Four phases of the freestyle swim stroke

Four Phases of the Freestyle Swim Stroke

By Stefano Razeto (formable coach)

Swimming is simply the combination of movements by various muscle groups to achieve effective propulsion through the water. A weak muscle group can slow you down just as much as a strong muscle group with poor technique. Both scenarios may result in an overuse injury. So how do we move through water safely and efficiently? By learning to master the correct technique, one which feels the water and not one that fights it. 

So, in order to achieve maximum efficiency, we must practice and improve upon each component of our swim form. Today, we are going to focus on the most technical aspect of freestyle swimming: swim stroke. 

There are four phases of the freestyle swim stroke. The catch, the pull, the push and the recovery. Each requires focus and attention, but with practice, you’ll be swimming faster and more efficiently, while reducing injury along the way.

Phase 1: The Catch

The catch is the first phase of the stroke and it starts when your hand enters the water. Make sure to keep your fingers relaxed and slightly open, this way you will have more surface to catch water with. Maintain a slight downwards slope with your fingers, keeping them below your wrist, while your wrist stays slightly below your elbow.

the four phases of the swim stroke

Image courtesy of Federico Traverso @skullphoto_aka_surfskull

The four phases of the freestyle swim stroke

Image courtesy of Federico Traverso @skullphoto_aka_surfskull

This position requires a great deal of shoulder mobility and rotation from the hips. The following drills/exercises can help strengthen these muscle groups:

Phase 2: The Pull

The pull is the second phase of the stroke. 

Nailing the transition from an almost fully outstretched arm to a bent arm position is very important. After the entry and extension phases of the stroke, begin to bend your elbow, creating pressure against your hand and forearm (thus creating the greatest surface area possible).

It's important to maintain a high elbow position while your arm pulls towards your hip. This is the point where you are propelling yourself forwards. Keep your hand in line with your shoulder and eventually, your arm will straighten out and your body will begin to rotate. Oftentimes when we pull, we think that the arms are solely getting the job done, but this is false. Imagine a canoer wanting to get full speed just by paddling with the arms. They will move forwards, but the efficiency level of every paddle would be quite low. Now imagine paddling using the torso, the power generated will increase significantly enhancing the efficiency of every paddle, hence making them much faster. This is the same principle when we swim freestyle in the water. Imagine you are pulling just as you would do when canoeing. Use the torso to generate power, this will facilitate the pull phase.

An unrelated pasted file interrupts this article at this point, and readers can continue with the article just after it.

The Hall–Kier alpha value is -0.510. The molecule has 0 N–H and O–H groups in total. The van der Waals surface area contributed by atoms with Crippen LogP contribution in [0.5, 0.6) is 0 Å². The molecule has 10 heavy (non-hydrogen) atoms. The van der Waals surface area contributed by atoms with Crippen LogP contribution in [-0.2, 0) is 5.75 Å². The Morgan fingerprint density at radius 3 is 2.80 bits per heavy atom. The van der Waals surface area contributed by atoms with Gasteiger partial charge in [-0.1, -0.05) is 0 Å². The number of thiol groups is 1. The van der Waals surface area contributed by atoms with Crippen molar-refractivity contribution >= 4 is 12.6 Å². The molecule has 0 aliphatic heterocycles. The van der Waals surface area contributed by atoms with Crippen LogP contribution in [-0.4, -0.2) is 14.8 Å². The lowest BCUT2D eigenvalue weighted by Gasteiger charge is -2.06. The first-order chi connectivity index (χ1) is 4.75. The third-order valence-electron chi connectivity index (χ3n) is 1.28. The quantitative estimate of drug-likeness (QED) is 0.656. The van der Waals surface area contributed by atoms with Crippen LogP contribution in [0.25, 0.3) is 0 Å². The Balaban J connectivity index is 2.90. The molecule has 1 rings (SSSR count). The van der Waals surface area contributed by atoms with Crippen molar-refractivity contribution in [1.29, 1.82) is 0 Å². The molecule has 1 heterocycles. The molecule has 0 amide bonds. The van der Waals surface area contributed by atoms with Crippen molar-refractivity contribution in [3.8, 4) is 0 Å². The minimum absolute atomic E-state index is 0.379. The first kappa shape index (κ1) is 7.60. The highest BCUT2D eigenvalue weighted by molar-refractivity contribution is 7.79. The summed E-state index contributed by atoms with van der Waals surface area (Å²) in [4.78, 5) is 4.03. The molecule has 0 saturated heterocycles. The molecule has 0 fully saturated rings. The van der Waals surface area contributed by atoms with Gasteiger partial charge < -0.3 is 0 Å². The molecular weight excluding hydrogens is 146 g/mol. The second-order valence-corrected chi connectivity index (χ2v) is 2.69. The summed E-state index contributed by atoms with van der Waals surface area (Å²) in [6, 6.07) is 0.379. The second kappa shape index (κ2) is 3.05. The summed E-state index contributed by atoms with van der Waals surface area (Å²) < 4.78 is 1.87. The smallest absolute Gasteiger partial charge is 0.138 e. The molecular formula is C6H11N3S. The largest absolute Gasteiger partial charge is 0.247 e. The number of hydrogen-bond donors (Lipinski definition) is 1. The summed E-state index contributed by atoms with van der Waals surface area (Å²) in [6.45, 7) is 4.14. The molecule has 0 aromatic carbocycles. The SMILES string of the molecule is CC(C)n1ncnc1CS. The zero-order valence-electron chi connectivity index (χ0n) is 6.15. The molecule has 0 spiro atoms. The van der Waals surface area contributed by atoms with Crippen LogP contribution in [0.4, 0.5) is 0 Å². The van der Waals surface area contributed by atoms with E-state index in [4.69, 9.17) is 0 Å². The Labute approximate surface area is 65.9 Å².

The four phases of the freestyle swim stroke

Image courtesy of Federico Traverso @skullphoto_aka_surfskull

The primary muscles used for the freestyle pull are your lats. Here are a few strength exercises you can do to strengthen your lats and supporting back muscles.

Phase 3: The Push

The push phase starts when your hand passes the line of your chest. During this phase, you will begin to rotate your body in the direction of your stroke arm and push past your hip until your hand exits the water. 

The four phases of the freestyle swim stroke

Image courtesy of Federico Traverso @skullphoto_aka_surfskull

Focus on pushing your hand back towards your hip before lifting your arm out for the recovery phase. Don’t cut your stroke short and miss out on power generated during this latter part of the stroke. In order to remember this, try to accelerate the force generated as you progress through the pull. Meaning the force should be the highest as the hand exits by the hip.

The pull and push phase of your stroke is what propels you forward, and as such, it is a critical part of your swim stroke. It's important to nail this part of your stroke, so here are a few drills you can do to hone your form. 

Phase 4: The Recovery

The recovery is the final phase of the stroke and it involves bringing your arm back to the starting position and preparing for the next catch. Keep your body streamlined to minimize drag during this phase.

As the name implies, you should use this time to recover. The movement should be natural and relaxed as you swing your arm and hand forward. But not lazy. Try to maintain a high elbow recovery where the tip of your elbow points towards the ceiling or sky and your elbow creates a 90 degree angle. As previously mentioned, using the torso during the pull phase will help you rotate the shoulders facilitating the recovery process in the stroke. A correct recovery phase ensures that your hand is in the correct position as it moves into the catch phase. 

The four phases of the freestyle swim stroke

Image courtesy of Federico Traverso @skullphoto_aka_surfskull

Here are a few things you can work on the next time you're in the water.

By understanding and mastering each of these phases, you can swim more efficiently making your workouts effective. Practice and repetition are key to improving your stroke, so don't be afraid to get in the pool and experiment with these drills. Remember this is just the structure of a correct pull, so as long as you are following these principles, feel free to play around with different techniques; everyone is built differently. With time and dedication, you'll be swimming like a pro in no time.


​​One of the best ways to improve upon your swim form is through a video form analysis. Check out my virtual form analysis packages here.

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